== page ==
Benjamin Franklin, I guess, coined it well some two centuries ago when he said, "Those who would give up liberty for security deserve neither." And there has been that effect in terms of trying to achieve ["security"], beginning with Abu Ghraib, with the Military Commissions Act [limiting habeas corpus for "enemy combatants"]. And of course, more recently, with some of the decisions made - even Judge Mukasey making the rather remarkable statement in front of the Senate Judiciary Committee that presidents have the authority to violate federal statutes provided they're operating within the authority of keeping America safe - which is a remarkable statement for a 14-year veteran of the federal bench. And the more recent decision here by the Congress, along with the president, requesting that the telecommunications industry be granted retroactive immunity for having turned over the records of the America people without any court order. So, [I] talk about that, and the importance of making the case that the preservation of these values is, in fact, the source of our security.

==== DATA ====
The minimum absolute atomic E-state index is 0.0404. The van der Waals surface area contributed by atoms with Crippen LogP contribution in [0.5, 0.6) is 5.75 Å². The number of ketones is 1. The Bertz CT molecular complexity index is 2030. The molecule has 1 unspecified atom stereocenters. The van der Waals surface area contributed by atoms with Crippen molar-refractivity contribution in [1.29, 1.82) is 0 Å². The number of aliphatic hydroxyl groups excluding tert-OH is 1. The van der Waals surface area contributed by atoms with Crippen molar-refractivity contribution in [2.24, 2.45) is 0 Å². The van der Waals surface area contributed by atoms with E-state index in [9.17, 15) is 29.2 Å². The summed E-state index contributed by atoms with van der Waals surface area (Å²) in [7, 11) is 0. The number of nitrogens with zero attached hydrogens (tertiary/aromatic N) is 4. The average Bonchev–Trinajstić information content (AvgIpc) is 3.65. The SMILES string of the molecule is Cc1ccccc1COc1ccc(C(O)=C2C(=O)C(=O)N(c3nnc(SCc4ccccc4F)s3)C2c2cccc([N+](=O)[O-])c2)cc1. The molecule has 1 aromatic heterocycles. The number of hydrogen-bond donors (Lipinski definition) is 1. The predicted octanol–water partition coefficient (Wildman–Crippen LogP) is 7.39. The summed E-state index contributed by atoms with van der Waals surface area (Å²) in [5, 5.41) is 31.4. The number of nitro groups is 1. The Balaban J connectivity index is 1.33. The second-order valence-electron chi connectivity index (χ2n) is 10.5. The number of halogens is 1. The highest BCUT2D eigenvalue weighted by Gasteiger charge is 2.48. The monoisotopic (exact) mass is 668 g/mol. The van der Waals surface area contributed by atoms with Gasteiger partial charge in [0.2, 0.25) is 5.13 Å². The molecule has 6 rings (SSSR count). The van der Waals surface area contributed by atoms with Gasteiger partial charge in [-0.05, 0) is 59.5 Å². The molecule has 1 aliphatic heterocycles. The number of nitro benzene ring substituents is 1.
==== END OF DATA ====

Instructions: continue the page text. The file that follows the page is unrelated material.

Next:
Wouldn't it be nice to vote for a presidential candidate whose stump speech showed some simple common sense?

Now we're getting our dander up. That's more like it . . . .

UPDATE IV: If you have the time and the energy to sign a second online petition, may we recommend this one from our friends at Credo?